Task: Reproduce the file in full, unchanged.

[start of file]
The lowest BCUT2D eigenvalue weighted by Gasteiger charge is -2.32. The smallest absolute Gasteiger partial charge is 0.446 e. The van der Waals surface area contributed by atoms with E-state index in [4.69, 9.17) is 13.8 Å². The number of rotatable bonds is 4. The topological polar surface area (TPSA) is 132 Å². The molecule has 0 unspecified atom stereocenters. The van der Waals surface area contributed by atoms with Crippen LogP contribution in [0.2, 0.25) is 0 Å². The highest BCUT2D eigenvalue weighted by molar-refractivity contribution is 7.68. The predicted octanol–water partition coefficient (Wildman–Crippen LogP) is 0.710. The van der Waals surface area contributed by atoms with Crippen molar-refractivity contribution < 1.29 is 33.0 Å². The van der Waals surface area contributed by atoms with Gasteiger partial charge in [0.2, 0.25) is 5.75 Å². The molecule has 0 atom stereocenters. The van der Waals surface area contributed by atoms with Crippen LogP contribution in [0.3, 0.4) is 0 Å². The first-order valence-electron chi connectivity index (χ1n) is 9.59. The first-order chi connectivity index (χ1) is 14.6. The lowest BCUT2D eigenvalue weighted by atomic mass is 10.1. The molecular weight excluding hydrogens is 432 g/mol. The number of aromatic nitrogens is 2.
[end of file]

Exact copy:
The lowest BCUT2D eigenvalue weighted by Gasteiger charge is -2.32. The smallest absolute Gasteiger partial charge is 0.446 e. The van der Waals surface area contributed by atoms with E-state index in [4.69, 9.17) is 13.8 Å². The number of rotatable bonds is 4. The topological polar surface area (TPSA) is 132 Å². The molecule has 0 unspecified atom stereocenters. The van der Waals surface area contributed by atoms with Crippen LogP contribution in [0.2, 0.25) is 0 Å². The highest BCUT2D eigenvalue weighted by molar-refractivity contribution is 7.68. The predicted octanol–water partition coefficient (Wildman–Crippen LogP) is 0.710. The van der Waals surface area contributed by atoms with Crippen molar-refractivity contribution < 1.29 is 33.0 Å². The van der Waals surface area contributed by atoms with Gasteiger partial charge in [0.2, 0.25) is 5.75 Å². The molecule has 0 atom stereocenters. The van der Waals surface area contributed by atoms with Crippen LogP contribution in [0.3, 0.4) is 0 Å². The first-order valence-electron chi connectivity index (χ1n) is 9.59. The first-order chi connectivity index (χ1) is 14.6. The lowest BCUT2D eigenvalue weighted by atomic mass is 10.1. The molecular weight excluding hydrogens is 432 g/mol. The number of aromatic nitrogens is 2.